Aug 17, 2022  
2020-2021 Undergraduate Catalog 
    
2020-2021 Undergraduate Catalog [ARCHIVED CATALOG]

Department of Clinical and Diagnostic Sciences


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Human Health Building

433 Meadow Brook Road

Rochester, MI 48309-4452

(248) 370-3562

shs@oakland.edu

Department Website

 

Acting Chair: Sumit Dinda, Ph.D.

Professor: Sumit Dinda

Associate professors:  Kristin Landis-Piwowar, Dale Telgenhoff

Special Instructors: Christina Lim, Sara Rivard

Adjunct Instructor: Bill Van Dyke

Visiting Instructor:  Stephanie Mabry

Special Lecturer:  Lisa DeCeunick

Clinical associate professors: Barbara Anderson, Ann Marie Blenc, Martha J. Higgins

Clinical instructors: Nancy E. Ramirez, Dawn Taylor, Bernarda Wroblewski, Jamie Pert, Caroline Loomis, Ryan Smith, Tyler Swift, Brent Vasicek, Sara Wagner

 

The Department of Clinical and Diagnostic Sciences offers programs designed to prepare students for professional opportunities in a variety of settings. Graduates may find employment in hospital or commercial clinical laboratories, research laboratories or public health facilities. Positions within biomedical corporations, including research and development, quality assurance and sales or service may also be prospective sources for employment. Furthermore, because it meets basic academic requirements, the Clinical and Diagnostic Sciences curricula provide excellent preparation for entry into post-baccalaureate professional programs including physician assistant, medicine, dentistry and osteopathy. 

In response to new technologies, many areas of specialization have evolved to ensure the expertise of individuals performing the required tasks. As health care professionals, biomedical and clinical scientists play an integral part in patient care. Some are involved in detection and diagnosis of disease while others provide therapy to patients. The Clinical and Diagnostic Sciences Department at Oakland University offers several specializations including histotechnology, medical laboratory science, nuclear medicine technology, pre-clinical professions, pre-pharmacy, and radiologic technology. Histotechnologists are involved in the diagnosis of disease based on alterations in cells or tissues (anatomic pathology). Medical laboratory scientists perform a wide variety of tests, including chemical, microscopic, bacteriological and immunological procedures used in the diagnosis and study of disease (clinical pathology). Nuclear medicine technologists use small amounts of radioactive materials for diagnostic evaluation of anatomic or physiologic conditions of the body and  provide therapy with radioactive sources. Radiologic technologists utilize ionizing radiation to image internal structures of the body (x-ray and subspecialties).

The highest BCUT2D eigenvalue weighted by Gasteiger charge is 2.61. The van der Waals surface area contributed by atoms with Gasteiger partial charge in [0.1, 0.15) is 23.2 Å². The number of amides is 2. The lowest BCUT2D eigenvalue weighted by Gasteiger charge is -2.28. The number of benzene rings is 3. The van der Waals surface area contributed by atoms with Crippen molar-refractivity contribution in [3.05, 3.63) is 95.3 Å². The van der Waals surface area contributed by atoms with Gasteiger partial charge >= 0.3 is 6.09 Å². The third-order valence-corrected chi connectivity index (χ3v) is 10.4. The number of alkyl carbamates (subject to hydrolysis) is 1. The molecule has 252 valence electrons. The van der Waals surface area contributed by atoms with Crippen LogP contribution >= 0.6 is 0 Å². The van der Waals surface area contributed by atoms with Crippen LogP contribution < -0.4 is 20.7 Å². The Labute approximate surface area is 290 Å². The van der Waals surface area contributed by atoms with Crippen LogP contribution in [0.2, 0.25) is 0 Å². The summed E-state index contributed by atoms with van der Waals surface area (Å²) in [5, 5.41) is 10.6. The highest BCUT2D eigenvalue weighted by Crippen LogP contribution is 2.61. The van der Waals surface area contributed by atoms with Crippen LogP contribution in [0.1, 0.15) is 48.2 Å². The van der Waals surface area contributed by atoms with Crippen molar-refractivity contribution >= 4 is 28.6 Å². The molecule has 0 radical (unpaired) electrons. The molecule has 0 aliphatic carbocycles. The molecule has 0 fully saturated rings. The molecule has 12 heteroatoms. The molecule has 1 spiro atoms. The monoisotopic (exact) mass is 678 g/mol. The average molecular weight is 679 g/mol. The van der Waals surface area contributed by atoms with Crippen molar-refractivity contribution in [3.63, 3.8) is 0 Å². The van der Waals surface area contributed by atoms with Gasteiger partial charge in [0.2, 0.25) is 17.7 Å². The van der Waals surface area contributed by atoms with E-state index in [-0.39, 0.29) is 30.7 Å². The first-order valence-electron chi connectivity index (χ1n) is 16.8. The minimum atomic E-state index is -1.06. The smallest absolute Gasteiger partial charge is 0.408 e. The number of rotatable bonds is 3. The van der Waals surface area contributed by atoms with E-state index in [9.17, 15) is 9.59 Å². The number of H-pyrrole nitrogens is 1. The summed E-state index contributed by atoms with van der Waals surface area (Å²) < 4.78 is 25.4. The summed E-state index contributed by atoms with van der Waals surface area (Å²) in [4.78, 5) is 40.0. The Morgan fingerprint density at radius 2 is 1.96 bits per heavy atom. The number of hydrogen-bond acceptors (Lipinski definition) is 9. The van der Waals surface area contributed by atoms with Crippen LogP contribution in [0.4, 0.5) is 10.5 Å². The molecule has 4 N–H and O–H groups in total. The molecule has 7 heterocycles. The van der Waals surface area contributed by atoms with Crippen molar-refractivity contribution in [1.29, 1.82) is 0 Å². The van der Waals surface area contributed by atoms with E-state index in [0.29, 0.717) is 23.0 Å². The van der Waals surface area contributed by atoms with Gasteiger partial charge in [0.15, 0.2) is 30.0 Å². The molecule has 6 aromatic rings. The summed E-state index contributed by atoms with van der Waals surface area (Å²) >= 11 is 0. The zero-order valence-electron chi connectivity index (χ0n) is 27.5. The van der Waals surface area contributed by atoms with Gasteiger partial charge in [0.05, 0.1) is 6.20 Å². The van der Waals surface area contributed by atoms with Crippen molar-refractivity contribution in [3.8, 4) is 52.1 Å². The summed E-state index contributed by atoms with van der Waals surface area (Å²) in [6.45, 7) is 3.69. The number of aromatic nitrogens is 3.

Generally, employment in a hospital or community clinical laboratory requires certification in a specialization field. Students are eligible to sit for national certification examinations in their specialization upon completion of the appropriate clinical internship at an accredited institution. Professional certification is obtained by successfully passing the examination.

Admission to Specializations

Students are admitted to the Clinical and Diagnostic Sciences major directly from high school or by transfer from other colleges or universities. Students have the option of earning the Clinical and Diagnostic Sciences degree by completing a clinical specialization internship (described below in “admission to clinical specialization internship”).  A medical laboratory science internship is completed post-baccalaureate. Acceptance into the internship programs is competitive and based on grade point average, personal interview, and letters of recommendation. The application process for each of the specializations is unique. Students are advised to read carefully about their chosen specialization. In some cases, it is the policy of the affiliate institution that a criminal background check, at the student’s expense, is required for acceptance into a clinical program.

All students should select their desired area of specialization by the end of sophomore year, since the coursework in the junior year is different for each specialization. The actual acceptance into a student’s chosen clinical program (specialization) shall define specialization standing for course prerequisites and professional course requirements. The junior and senior year curricula will vary depending upon the specialization.

Pre-Professional Concentration

Students who wish to pursue post-baccelaurate degrees (MD, DO, PA, PhD, etc.) may complete the Clinical and Diagnostic Sciences Pre-Professional Concentration. Such students may still be eligible to apply for clinical internship opportunities either before or after graduation, if desired.


Schedule of classes

Specific offerings for each semester may be found in the Schedule of Classes.

Programs

Courses

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